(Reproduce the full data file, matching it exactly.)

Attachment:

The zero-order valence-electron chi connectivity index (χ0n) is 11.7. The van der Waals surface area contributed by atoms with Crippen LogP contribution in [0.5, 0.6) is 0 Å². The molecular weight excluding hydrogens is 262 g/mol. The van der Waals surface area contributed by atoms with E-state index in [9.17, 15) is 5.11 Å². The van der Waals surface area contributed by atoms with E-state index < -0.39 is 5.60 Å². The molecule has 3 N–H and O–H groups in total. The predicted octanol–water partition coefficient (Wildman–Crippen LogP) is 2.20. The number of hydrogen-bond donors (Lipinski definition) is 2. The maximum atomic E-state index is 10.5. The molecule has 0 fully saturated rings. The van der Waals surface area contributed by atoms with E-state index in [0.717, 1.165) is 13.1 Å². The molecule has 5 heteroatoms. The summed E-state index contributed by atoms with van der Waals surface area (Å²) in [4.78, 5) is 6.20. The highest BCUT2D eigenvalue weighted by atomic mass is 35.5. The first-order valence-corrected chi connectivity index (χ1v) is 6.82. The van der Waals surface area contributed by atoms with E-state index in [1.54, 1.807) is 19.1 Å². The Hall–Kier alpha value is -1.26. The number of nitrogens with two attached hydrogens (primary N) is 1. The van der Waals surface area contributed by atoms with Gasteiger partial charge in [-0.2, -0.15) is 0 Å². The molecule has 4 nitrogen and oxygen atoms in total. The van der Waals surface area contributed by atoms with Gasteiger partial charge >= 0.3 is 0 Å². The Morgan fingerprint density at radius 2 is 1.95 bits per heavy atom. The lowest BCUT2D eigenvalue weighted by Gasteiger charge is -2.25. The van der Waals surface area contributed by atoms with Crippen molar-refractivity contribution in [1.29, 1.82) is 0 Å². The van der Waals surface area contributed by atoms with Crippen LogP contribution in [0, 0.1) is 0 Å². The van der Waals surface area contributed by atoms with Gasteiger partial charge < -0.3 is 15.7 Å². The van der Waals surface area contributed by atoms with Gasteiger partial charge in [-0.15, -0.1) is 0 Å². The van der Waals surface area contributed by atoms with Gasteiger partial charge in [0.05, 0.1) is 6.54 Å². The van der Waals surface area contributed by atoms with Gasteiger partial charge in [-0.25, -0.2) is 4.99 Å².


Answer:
The zero-order valence-electron chi connectivity index (χ0n) is 11.7. The van der Waals surface area contributed by atoms with Crippen LogP contribution in [0.5, 0.6) is 0 Å². The molecular weight excluding hydrogens is 262 g/mol. The van der Waals surface area contributed by atoms with E-state index in [9.17, 15) is 5.11 Å². The van der Waals surface area contributed by atoms with E-state index < -0.39 is 5.60 Å². The molecule has 3 N–H and O–H groups in total. The predicted octanol–water partition coefficient (Wildman–Crippen LogP) is 2.20. The number of hydrogen-bond donors (Lipinski definition) is 2. The maximum atomic E-state index is 10.5. The molecule has 0 fully saturated rings. The van der Waals surface area contributed by atoms with E-state index in [0.717, 1.165) is 13.1 Å². The molecule has 5 heteroatoms. The summed E-state index contributed by atoms with van der Waals surface area (Å²) in [4.78, 5) is 6.20. The highest BCUT2D eigenvalue weighted by atomic mass is 35.5. The first-order valence-corrected chi connectivity index (χ1v) is 6.82. The van der Waals surface area contributed by atoms with E-state index in [1.54, 1.807) is 19.1 Å². The Hall–Kier alpha value is -1.26. The number of nitrogens with two attached hydrogens (primary N) is 1. The van der Waals surface area contributed by atoms with Gasteiger partial charge in [-0.2, -0.15) is 0 Å². The molecule has 4 nitrogen and oxygen atoms in total. The van der Waals surface area contributed by atoms with Gasteiger partial charge >= 0.3 is 0 Å². The Morgan fingerprint density at radius 2 is 1.95 bits per heavy atom. The lowest BCUT2D eigenvalue weighted by Gasteiger charge is -2.25. The van der Waals surface area contributed by atoms with Crippen molar-refractivity contribution in [1.29, 1.82) is 0 Å². The van der Waals surface area contributed by atoms with Crippen LogP contribution in [0, 0.1) is 0 Å². The van der Waals surface area contributed by atoms with Gasteiger partial charge < -0.3 is 15.7 Å². The van der Waals surface area contributed by atoms with Gasteiger partial charge in [-0.15, -0.1) is 0 Å². The van der Waals surface area contributed by atoms with Gasteiger partial charge in [0.05, 0.1) is 6.54 Å². The van der Waals surface area contributed by atoms with Gasteiger partial charge in [-0.25, -0.2) is 4.99 Å².